WE RECENTLY dropped our first-born off for his freshman year of college. I am now sufficiently recovered to relate our experience, though the pain in my back has not yet gone entirely away.
Our first chore was to pack roughly 8,000 cubic feet of stuff into a car with maybe 50 cubic feet. In our family, high-level packing of this kind requires a tight-knit, two-person team, consisting of one person to put things in the car while the other points out that it's in the wrong place.
We have quality people in both these important roles, but the turning point came when our college freshman actually assisted , showing yet another terrifying sign of maturity.
With his help we soon had the car tightly packed with a wide variety of crushed stuff, with a bike hanging off the back. You couldn't have added a paper clip. I was afraid the car might explode from the outward pressure of compressed stuff, yearning to be free.
In the midst of packing, Hurricane Fran blew through. A large tree limb came down, breaking a downspout off the house, but we barely noticed.
The next morning at 5 we were on the road, headed south, grateful that the rain had stopped, and oblivious to the rising floodwaters of the Shenandoah Valley, which just happened to be our destination.
We arrived at the college about 8: 30 a.m. Russ had soccer try-outs at 9, which left us to carry most of his stuff up two flights of stairs to his room. The memory alone causes lower-back pain. The upper-class, move-in helpers we had been promised didn't show up until noon, by which time the real work was done. Offering to help after help is needed is a classic, time-honored younger-generation tactic, one I remember perfectly myself. How nice to see it continuing among tomorrow's leaders.
Soon the dorm was alive with activity as baby-boomer parents busied themselves transforming drab rooms into palaces of comfort. I thought we had stuff; we were minimalists compared to some. We saw big TVs and sound systems, computers and furniture of all kinds, including sofas.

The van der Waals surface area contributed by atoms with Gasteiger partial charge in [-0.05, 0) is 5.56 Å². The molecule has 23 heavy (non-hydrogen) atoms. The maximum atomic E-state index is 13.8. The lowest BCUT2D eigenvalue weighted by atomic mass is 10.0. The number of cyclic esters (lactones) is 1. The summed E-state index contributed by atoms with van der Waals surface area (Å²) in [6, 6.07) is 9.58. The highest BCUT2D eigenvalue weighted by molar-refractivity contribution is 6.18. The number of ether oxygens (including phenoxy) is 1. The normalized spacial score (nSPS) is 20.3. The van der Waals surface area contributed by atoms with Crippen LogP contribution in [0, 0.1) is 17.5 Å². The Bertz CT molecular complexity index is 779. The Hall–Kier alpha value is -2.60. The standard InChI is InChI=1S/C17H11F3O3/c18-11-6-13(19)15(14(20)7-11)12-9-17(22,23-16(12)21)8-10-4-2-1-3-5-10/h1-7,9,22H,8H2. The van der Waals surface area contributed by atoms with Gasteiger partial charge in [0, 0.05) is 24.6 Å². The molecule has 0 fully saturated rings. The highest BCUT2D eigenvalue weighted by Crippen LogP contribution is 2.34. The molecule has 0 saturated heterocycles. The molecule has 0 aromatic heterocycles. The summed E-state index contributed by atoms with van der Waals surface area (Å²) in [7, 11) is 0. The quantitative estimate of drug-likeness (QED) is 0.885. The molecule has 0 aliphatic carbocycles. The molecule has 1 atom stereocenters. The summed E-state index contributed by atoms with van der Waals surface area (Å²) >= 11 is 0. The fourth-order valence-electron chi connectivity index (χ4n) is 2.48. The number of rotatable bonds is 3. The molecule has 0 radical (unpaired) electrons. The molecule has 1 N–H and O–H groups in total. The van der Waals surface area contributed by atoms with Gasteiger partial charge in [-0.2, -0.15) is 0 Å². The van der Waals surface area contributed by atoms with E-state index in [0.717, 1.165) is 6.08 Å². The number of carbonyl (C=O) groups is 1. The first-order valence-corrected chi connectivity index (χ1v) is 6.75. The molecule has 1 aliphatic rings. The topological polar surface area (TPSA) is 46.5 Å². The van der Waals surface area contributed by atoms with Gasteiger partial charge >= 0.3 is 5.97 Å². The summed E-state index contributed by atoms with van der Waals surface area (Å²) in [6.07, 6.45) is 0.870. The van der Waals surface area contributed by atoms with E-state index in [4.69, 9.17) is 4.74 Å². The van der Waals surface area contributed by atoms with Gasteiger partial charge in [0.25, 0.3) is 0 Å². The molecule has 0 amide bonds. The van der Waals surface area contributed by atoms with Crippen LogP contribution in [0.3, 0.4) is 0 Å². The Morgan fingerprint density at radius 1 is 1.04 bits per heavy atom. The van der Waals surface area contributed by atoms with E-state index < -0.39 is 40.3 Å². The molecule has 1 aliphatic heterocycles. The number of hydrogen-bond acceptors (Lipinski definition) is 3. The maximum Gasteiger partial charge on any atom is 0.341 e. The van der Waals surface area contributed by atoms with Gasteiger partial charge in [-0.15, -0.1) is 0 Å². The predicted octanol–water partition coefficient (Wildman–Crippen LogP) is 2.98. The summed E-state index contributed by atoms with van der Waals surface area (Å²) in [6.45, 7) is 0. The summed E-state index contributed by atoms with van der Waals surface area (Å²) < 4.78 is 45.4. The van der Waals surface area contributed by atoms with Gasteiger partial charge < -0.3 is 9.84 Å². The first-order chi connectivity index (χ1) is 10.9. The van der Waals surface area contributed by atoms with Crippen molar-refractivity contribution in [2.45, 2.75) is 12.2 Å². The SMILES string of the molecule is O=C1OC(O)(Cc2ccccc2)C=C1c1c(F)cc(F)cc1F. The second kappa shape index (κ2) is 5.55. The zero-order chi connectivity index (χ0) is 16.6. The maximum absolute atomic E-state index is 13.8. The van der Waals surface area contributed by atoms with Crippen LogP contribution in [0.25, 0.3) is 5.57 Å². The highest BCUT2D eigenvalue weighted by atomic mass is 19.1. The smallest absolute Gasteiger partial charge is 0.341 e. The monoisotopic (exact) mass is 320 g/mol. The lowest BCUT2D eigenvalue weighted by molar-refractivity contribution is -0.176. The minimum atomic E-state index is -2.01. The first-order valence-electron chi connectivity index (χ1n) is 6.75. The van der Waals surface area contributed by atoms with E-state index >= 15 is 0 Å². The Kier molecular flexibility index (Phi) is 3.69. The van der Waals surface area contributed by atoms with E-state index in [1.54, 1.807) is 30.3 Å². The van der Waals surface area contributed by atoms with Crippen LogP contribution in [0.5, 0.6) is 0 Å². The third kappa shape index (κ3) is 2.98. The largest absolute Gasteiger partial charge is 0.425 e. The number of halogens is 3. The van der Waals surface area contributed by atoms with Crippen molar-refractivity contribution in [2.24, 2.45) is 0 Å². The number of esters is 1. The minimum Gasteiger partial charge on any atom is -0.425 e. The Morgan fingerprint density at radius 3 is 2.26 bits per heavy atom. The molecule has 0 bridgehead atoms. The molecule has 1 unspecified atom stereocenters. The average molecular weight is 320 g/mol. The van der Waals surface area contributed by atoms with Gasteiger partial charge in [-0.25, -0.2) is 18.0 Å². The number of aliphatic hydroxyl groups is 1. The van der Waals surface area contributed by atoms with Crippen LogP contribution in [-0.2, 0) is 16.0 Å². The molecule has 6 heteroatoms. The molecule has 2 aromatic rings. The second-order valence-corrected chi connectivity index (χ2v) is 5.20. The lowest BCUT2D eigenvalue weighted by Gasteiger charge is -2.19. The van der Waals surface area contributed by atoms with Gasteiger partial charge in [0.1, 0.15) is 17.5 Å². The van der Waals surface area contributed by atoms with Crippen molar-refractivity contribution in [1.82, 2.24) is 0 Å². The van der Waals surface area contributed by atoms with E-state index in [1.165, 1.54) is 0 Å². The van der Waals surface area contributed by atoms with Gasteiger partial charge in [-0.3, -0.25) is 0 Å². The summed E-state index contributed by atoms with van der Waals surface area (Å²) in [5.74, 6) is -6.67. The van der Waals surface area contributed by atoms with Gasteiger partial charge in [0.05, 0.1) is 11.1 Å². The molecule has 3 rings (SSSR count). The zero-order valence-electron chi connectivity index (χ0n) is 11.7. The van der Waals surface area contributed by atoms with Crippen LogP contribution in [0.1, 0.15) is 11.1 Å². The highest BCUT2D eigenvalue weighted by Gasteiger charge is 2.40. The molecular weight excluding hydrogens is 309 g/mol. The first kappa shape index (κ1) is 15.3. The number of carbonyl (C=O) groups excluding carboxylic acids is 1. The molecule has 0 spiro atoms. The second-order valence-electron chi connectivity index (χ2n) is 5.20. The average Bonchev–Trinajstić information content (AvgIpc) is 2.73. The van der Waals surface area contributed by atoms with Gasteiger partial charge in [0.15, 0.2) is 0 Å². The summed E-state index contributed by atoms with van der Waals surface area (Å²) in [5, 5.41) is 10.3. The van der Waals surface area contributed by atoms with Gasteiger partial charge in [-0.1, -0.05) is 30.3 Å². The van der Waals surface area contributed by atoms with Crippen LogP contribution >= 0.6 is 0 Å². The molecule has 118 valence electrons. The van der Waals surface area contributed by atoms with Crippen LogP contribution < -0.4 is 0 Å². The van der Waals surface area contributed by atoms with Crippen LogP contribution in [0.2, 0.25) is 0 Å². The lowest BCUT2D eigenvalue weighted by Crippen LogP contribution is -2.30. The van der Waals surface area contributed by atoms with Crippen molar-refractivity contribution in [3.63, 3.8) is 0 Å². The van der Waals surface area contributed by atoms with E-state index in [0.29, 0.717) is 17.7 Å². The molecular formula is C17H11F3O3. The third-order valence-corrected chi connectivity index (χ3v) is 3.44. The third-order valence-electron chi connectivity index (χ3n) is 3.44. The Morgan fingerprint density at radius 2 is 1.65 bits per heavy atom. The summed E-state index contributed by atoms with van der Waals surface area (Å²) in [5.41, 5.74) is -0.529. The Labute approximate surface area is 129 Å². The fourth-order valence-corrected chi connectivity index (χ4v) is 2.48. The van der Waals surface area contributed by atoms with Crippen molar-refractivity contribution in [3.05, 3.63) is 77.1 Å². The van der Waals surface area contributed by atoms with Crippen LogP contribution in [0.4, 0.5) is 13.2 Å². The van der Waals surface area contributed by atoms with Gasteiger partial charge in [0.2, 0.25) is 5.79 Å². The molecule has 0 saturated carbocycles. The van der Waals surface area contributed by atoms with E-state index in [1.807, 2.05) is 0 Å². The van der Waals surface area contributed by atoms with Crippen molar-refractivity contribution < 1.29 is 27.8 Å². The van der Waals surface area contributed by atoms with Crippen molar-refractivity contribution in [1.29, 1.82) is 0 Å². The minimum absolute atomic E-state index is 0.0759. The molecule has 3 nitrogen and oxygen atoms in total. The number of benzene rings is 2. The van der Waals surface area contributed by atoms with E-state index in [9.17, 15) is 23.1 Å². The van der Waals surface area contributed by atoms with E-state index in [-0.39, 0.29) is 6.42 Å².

Some parents spent the morning on their hands and knees, utility knives in hand, cutting wall-to-wall carpeting and padding to fit. One kid was filling his aquarium.
We saw elaborate floor-to-ceiling shelf systems being assembled by eager parents as their bored offspring stared into space, no doubt gleefully thinking, "In just a few hours they'll be gone."
The biggest surprise was the popularity of cinder blocks for bookcase building. Is this some kind of cruel after-effect of a childhood centered around Legos? I saw diminutive middle-aged moms carrying big cinder blocks up two and three flights of stairs, huffing and puffing in ways that suggested Lamaze. I wanted to say, "How about a nice cleansing breath?"
But then I thought, maybe this is a type of birth, after all -- the birth of a new stage of life for parent and child. (Hout, hout.) And as with most births, it's messy and there's some pain. (Push! Push!)
We, too, were marching in this parade of parents fussing endlessly over their nearly grown children, and wondered, "Are we industrious and caring, or is this just a sign that we're having a little trouble letting go?'
Placing the bed
When Russ got back, totally exhausted by a grueling soccer practice, we got right in the spirit of things by quizzing him mercilessly over meaningless things. "Where do you want your bed, Russ? Over here? With the headboard that way? Or against that wall? How about behind the door? What do you think? More private? We could put it closer to the heater, if you want. But maybe it's better to be far away. What do you think?"
What does he think? He thinks we're nuts, is what he thinks. And he's right. Clearly it's time for us to leave, but we don't. We hit the local WalMart for a cheap bookcase. We have dinner in the dining hall, and then, finally, we do some surprisingly clear-eyed farewells at the car. I tell him for the 50,000th time not to do anything stupid. And we leave.
Though the weather is clear, the rivers are rising and our emotions with them. The day has gone well but for 50 miles we yell at each other over nothing. At Harper's Ferry, I notice big water on the Shenandoah and Potomac, though it would be another day to the crest that would make national news. Our own personal news is much less dramatic; there's one less kid at home and it feels like a loss. We sneak across the river, and drive quietly toward higher ground.
Russell George is a freshman at Washington and Lee University in Lexington, Virginia. Dick George is a writer in Baldwin.
Pub Date: 9/19/96